The Avenger said...

Those are beautiful! I've never taken note of the mushrooms, but I think I will have to from now on.

Michael A
Hunting Bastards: A Losers Tale

LC said...

Update: My boy has demanded a porcini omelet for breakfast and dinner every day for the last three days in a row. Good times.

Jeffrey - Tell me more about Yukon kings...are they spring kings (Boletus rex-veris)? Boletovores unite!

Ciao Chow Linda - We're lucky to have big fruitings in the West, but I'm told you can find them back East too...

Perry - A friend of mine swears he finds B. barrowsii under the same tree in Seattle every summer. I've never seen it in the PNW, or anywhere else for that matter.

Avenger - Thanks for the visit. Definitely take note. There's an entire kingdom awaiting discovery.

Jeffery said...

Hey, I did a post about the Yukon kings a couple of weeks ago. see here ---> http://nose2tail.blogspot.com/2010/07/yukon-porcini-season.html Not spring kings or borrowsii. Color from reddish orange to almost buff/off white on sun affected ones. Very nutty and meaty. Worm free for the most part. Growing around birch, aspen, alder, dwarf birch/willows and white spruce. In troops with amanita muscaria. I cant get enough!

Anonymous said...

Here in so CO we find the barrowsii at lower elevations (8-9K') growing under Gambel oaks. They are my favorites of the boletes!

mdmnm said...

Landon-
If you try to hit the barowsii, don't go in July, wait until August when the rains are well into their cycle. We hit a bunch a week or two ago, as did Steve Bodio south of us and Chas Clifton in the southern Colorado Rockies.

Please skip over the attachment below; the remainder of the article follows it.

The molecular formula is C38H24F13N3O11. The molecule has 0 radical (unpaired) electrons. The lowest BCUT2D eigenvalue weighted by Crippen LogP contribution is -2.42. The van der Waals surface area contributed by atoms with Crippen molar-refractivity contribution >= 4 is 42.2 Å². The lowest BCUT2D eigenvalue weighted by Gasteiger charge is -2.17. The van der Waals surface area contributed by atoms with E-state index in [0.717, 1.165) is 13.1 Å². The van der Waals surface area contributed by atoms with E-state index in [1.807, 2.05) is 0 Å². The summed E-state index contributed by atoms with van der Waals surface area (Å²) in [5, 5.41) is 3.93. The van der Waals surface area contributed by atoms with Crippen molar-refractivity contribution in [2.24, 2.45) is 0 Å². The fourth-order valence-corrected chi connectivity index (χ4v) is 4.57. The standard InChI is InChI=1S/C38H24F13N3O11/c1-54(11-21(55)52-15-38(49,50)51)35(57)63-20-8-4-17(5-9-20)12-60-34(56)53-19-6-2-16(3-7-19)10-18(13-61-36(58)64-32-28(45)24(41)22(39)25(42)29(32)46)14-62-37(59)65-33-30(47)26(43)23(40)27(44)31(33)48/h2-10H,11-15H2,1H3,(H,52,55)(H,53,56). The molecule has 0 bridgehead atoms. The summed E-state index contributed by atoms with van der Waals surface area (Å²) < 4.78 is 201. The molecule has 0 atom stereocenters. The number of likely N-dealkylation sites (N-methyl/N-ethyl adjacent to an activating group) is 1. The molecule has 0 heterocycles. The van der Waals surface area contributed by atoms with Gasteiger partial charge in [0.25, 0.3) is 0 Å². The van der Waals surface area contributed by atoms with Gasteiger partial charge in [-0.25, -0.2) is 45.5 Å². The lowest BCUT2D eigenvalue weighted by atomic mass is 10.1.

NorCal Cazadora said...

Interesting that there appears to be less porcini-mania there. I know Steve Bodio just blogged about hunting porcini in the Southern Rockies (click here and scroll down to the Aug. 8 post).

esmaa said...

Lovely images. Looks like you had a great day.

You inspired us to go hunting. We were on the Western Slope (near one of the areas you mention) yesterday and gathered 50 pounds of these beauties. I must say, there were cut stems, elk foraged caps, and there were quiet hillsides offering bounties of these lovely wine-red boletes.


Now to finish processing our harvest! (I came over here to get recipes, after all. ;o))

Thanks again for the nudge and all the great info you provide.

Hunter Angler Gardener Cook said...

Nice haul! You need to have a porcini tasting someday, to see if you can discern the flavors of all the various types. Guess you'd need to do it with reconstituted dried ones, though.

When is fall porcini season up your way?

Joanna and Jacek said...

The last two weeks we spent in Rocky Mountains National Park and hiked more than 150 miles at the elevations around or above 10,000 feet above sea level. Each day along the trail we saw many, many beautiful bolets, some as big as 12 inch in diameter. In total, we saw at least several hundreds of them. That was really incredible :-)

Chas S. Clifton said...

Here in the Rockies lots of us have been blogging about mushrooms

But I am glad that there is no "commercial culture," just as I am glad that Pueblo was settled more by Slovenian and Italians than say, Germans and Lithuanians and Russians

Porcini may be an Italian word, but the northern Europeans seemed to take their mushrooming more seriously.